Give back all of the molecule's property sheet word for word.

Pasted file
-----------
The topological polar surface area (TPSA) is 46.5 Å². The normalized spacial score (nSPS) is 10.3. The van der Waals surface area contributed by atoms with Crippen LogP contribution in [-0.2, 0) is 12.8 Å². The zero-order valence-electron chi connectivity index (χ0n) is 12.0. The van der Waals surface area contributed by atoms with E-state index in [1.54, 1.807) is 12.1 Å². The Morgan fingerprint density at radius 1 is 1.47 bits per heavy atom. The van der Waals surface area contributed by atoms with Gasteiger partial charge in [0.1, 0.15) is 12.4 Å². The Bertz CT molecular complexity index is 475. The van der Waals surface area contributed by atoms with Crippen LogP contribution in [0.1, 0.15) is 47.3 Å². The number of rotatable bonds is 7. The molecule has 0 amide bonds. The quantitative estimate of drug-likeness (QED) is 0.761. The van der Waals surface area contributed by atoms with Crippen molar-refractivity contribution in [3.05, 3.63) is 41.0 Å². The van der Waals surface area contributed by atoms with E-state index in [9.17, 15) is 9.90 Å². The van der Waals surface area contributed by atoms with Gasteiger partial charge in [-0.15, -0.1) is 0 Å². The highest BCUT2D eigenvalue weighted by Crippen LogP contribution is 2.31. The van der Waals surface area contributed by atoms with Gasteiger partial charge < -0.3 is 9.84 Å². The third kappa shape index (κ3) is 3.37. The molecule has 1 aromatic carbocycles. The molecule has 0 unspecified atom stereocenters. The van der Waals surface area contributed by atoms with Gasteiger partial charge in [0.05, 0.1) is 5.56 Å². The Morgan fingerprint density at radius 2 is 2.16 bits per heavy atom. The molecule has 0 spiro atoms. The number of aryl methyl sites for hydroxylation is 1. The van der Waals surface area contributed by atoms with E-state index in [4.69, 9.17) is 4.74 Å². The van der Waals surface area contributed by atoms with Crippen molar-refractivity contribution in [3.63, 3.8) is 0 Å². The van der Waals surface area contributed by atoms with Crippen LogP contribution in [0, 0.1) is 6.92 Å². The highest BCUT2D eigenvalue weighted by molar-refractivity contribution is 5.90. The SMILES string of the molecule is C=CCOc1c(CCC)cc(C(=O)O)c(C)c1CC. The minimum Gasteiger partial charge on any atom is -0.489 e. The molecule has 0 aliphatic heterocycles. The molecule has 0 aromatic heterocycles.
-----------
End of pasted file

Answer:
The topological polar surface area (TPSA) is 46.5 Å². The normalized spacial score (nSPS) is 10.3. The van der Waals surface area contributed by atoms with Crippen LogP contribution in [-0.2, 0) is 12.8 Å². The zero-order valence-electron chi connectivity index (χ0n) is 12.0. The van der Waals surface area contributed by atoms with E-state index in [1.54, 1.807) is 12.1 Å². The Morgan fingerprint density at radius 1 is 1.47 bits per heavy atom. The van der Waals surface area contributed by atoms with Gasteiger partial charge in [0.1, 0.15) is 12.4 Å². The Bertz CT molecular complexity index is 475. The van der Waals surface area contributed by atoms with Crippen LogP contribution in [0.1, 0.15) is 47.3 Å². The number of rotatable bonds is 7. The molecule has 0 amide bonds. The quantitative estimate of drug-likeness (QED) is 0.761. The van der Waals surface area contributed by atoms with Crippen molar-refractivity contribution in [3.05, 3.63) is 41.0 Å². The van der Waals surface area contributed by atoms with E-state index in [9.17, 15) is 9.90 Å². The van der Waals surface area contributed by atoms with Gasteiger partial charge in [-0.15, -0.1) is 0 Å². The highest BCUT2D eigenvalue weighted by Crippen LogP contribution is 2.31. The van der Waals surface area contributed by atoms with Gasteiger partial charge < -0.3 is 9.84 Å². The third kappa shape index (κ3) is 3.37. The molecule has 1 aromatic carbocycles. The molecule has 0 unspecified atom stereocenters. The van der Waals surface area contributed by atoms with Gasteiger partial charge in [0.05, 0.1) is 5.56 Å². The Morgan fingerprint density at radius 2 is 2.16 bits per heavy atom. The molecule has 0 spiro atoms. The number of aryl methyl sites for hydroxylation is 1. The van der Waals surface area contributed by atoms with E-state index in [4.69, 9.17) is 4.74 Å². The van der Waals surface area contributed by atoms with Crippen molar-refractivity contribution in [3.63, 3.8) is 0 Å². The van der Waals surface area contributed by atoms with Crippen LogP contribution in [0, 0.1) is 6.92 Å². The highest BCUT2D eigenvalue weighted by molar-refractivity contribution is 5.90. The SMILES string of the molecule is C=CCOc1c(CCC)cc(C(=O)O)c(C)c1CC. The minimum Gasteiger partial charge on any atom is -0.489 e. The molecule has 0 aliphatic heterocycles. The molecule has 0 aromatic heterocycles.